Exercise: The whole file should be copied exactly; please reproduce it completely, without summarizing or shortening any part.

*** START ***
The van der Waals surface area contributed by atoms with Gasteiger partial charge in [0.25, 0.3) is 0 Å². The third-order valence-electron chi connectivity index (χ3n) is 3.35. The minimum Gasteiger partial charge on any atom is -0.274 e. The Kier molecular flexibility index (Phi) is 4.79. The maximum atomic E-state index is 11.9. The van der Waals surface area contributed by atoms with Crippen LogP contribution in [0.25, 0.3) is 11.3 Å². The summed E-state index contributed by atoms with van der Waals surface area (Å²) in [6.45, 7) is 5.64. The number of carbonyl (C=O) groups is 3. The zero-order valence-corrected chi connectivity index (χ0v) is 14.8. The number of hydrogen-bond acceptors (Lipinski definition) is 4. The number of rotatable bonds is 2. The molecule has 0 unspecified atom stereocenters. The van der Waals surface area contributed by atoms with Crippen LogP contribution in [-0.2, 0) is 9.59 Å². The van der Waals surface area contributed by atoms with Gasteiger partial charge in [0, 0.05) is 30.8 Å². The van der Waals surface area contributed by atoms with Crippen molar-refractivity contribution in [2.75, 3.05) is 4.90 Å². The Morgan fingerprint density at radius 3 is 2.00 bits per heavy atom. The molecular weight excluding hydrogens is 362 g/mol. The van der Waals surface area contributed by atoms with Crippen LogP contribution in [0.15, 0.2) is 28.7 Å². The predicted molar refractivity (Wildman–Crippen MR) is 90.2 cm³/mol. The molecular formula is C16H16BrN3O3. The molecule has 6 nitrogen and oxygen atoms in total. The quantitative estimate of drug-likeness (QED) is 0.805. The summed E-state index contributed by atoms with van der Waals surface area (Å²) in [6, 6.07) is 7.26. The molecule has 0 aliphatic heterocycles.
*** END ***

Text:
The van der Waals surface area contributed by atoms with Gasteiger partial charge in [0.25, 0.3) is 0 Å². The third-order valence-electron chi connectivity index (χ3n) is 3.35. The minimum Gasteiger partial charge on any atom is -0.274 e. The Kier molecular flexibility index (Phi) is 4.79. The maximum atomic E-state index is 11.9. The van der Waals surface area contributed by atoms with Crippen LogP contribution in [0.25, 0.3) is 11.3 Å². The summed E-state index contributed by atoms with van der Waals surface area (Å²) in [6.45, 7) is 5.64. The number of carbonyl (C=O) groups is 3. The zero-order valence-corrected chi connectivity index (χ0v) is 14.8. The number of hydrogen-bond acceptors (Lipinski definition) is 4. The number of rotatable bonds is 2. The molecule has 0 unspecified atom stereocenters. The van der Waals surface area contributed by atoms with Crippen LogP contribution in [-0.2, 0) is 9.59 Å². The van der Waals surface area contributed by atoms with Gasteiger partial charge in [0, 0.05) is 30.8 Å². The van der Waals surface area contributed by atoms with Crippen molar-refractivity contribution in [2.75, 3.05) is 4.90 Å². The Morgan fingerprint density at radius 3 is 2.00 bits per heavy atom. The molecular weight excluding hydrogens is 362 g/mol. The van der Waals surface area contributed by atoms with Crippen LogP contribution in [0.15, 0.2) is 28.7 Å². The predicted molar refractivity (Wildman–Crippen MR) is 90.2 cm³/mol. The molecular formula is C16H16BrN3O3. The molecule has 6 nitrogen and oxygen atoms in total. The quantitative estimate of drug-likeness (QED) is 0.805. The summed E-state index contributed by atoms with van der Waals surface area (Å²) in [6, 6.07) is 7.26. The molecule has 0 aliphatic heterocycles.